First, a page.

Last weekend I went tubing down the Brandywine River with my family on Father's Day and had an absolute blast, but there's no Instagram post to show for it...so did it even happen?
Sure it did! And instead of counting Twitter favorites, Instagram hearts, or Facebook likes to validate the day's fun, I just have the memory. But trust me, I had every intention of snapping pics and posting, but my "waterproof" iPhone case failed me.
When I got home and assessed the damage, panic set in. Number one concern about the price of a replacement and number two about being without a working phone until I could fix or replace it!
It wasn't working at all and the screen now displayed what looked like a combo of Chinese letters and html. So I did all the tricks trying to dry it out: hair drier, vacuum, rice, etc…. No Luck.
It’s a week later now and I (painfully) purchased a new iPhone. But a week without a reliable phone, camera, or portable source of social media proved to me that I can do fine without it and will make some changes moving forward.
Don’t get me wrong I do think iPhones are great. I use mine for all of my calls (personal and business), a good portion of my email, all of my workout filming, music, calendar, grocery lists, I could go on and on. I’m just saying that after relying on it for so long, I learned how to be without it for a while. At times it was certainly inconvenient; I could only answer emails from my laptop, I had to make calls from an alternate phone, and no texting or social media obviously.
Being without my iPhone for a week had a huge impact on my mood. I actually felt more positive, productive, energetic, and motivated. Before this incident, I was in the habit of scrolling Instagram every morning as I sipped my coffee before heading out for my run (seemingly harmless, right?). But without my phone, I shifted that sacred 30minutes of pre run coffee sipping and breakfast nibbling to my patio under the rising sun. This small change had two huge results:
I’ve struggled with on and off insomnia for over a year and since making this small change I have consistently slept better than I have in a long time. After noticing the change and doing a bit of research, I found some really interesting info on why changing your wake up routine has such an impact for insomnia sufferers. Apparently our circadian rhythms (aka sleep and wake cycles) are set by when we wake up, not by when we fall asleep. So first of all, waking up at the same time every morning regardless of when you fall asleep is helpful in regulating your sleep cycle. Pretty simple. That, I was already doing. Take these benefits a step further by spending about ten minutes in natural sunlight shortly after waking. Example: taking your coffee time outside. Exposure to natural sunlight when you wake triggers your brain to stop the release of melatonin (the hormone that makes you sleepy) more immediately and more effectively than if you flicked on your artificial lights, then sat in your kitchen drinking coffee and scrolling Instagram. This effective shut down of melatonin production not only reduces morning grogginess but also sets your brain up to start releasing it again at your appropriate bedtime (based on when you woke). This way you get sleepy and are able to fall asleep at a time that allows your ideal about of sleep (most people require between 7 and 9 hours). If you think about it, it’s natural that our brains are set up this way and I think it’s pretty cool that we have our biological alarm clocks.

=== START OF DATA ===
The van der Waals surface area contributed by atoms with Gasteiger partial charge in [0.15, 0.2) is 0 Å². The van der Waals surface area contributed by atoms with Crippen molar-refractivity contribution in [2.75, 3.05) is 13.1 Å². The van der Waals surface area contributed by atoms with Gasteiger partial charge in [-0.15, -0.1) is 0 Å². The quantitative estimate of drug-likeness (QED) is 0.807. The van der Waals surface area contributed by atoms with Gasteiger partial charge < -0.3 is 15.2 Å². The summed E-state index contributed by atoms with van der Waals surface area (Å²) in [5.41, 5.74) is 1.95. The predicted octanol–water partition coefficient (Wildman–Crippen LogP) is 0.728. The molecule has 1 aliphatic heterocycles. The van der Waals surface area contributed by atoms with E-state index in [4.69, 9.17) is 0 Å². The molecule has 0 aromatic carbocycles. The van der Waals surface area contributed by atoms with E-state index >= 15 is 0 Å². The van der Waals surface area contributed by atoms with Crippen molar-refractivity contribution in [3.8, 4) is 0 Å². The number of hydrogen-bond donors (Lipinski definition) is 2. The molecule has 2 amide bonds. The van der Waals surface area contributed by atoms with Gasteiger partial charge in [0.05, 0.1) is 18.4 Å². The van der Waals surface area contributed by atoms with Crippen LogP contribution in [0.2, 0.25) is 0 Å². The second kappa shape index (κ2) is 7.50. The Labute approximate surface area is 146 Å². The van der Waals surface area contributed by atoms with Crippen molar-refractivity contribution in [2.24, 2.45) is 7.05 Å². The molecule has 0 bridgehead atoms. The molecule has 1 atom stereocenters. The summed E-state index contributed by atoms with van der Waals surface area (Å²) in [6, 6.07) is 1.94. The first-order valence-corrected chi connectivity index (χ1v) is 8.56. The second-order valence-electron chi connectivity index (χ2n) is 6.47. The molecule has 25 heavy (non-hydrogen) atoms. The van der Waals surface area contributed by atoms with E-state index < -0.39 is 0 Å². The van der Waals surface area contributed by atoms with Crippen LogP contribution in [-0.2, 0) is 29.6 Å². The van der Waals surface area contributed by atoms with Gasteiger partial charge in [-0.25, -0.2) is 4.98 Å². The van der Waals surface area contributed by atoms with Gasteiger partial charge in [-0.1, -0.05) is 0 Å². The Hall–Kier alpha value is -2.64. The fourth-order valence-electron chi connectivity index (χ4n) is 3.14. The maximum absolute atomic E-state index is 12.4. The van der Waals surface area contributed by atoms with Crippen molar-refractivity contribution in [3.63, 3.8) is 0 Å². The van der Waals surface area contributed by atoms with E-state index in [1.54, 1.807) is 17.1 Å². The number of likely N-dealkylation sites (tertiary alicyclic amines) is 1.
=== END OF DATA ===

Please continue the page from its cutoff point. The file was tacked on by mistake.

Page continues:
The second change I noticed in myself was a more positive attitude and positive self-talk. I had been starting each day with everyone’s Instagram posts; images of the fun everyone else was having, the amazing places they were visiting, the great job they have, their superior fashion sense, etc. Like most people, when I see these images I can’t help but think “why is everyone having more fun than me?” or the classic: "she's prettier, fitter, cooler, more successful, etc." It can leave you feeling not so great about yourself. Without it, I wasn’t prompted to ask myself these questions or to feel inferior. It definitely made for a brighter start to my day.
So those are the two major results of my “experiment.” Like I said earlier, the iPhone is a great tool; I love mine and will certainly continue to use it. These changes I made were sparked by its absence but definitely do not condemn it. Likewise with my attitude towards social media; in its absence I learned more about how it can affect me. But I have no intention of deleting my accounts or anything. Like the iPhone, it’s an amazing tool for interacting with people and communities that you otherwise wouldn’t reach, sharing ideas, and relaying events. But I’m not going to start my day with it and I’m not going to compare anyone’s “highlight reel” with my “behind the scenes.”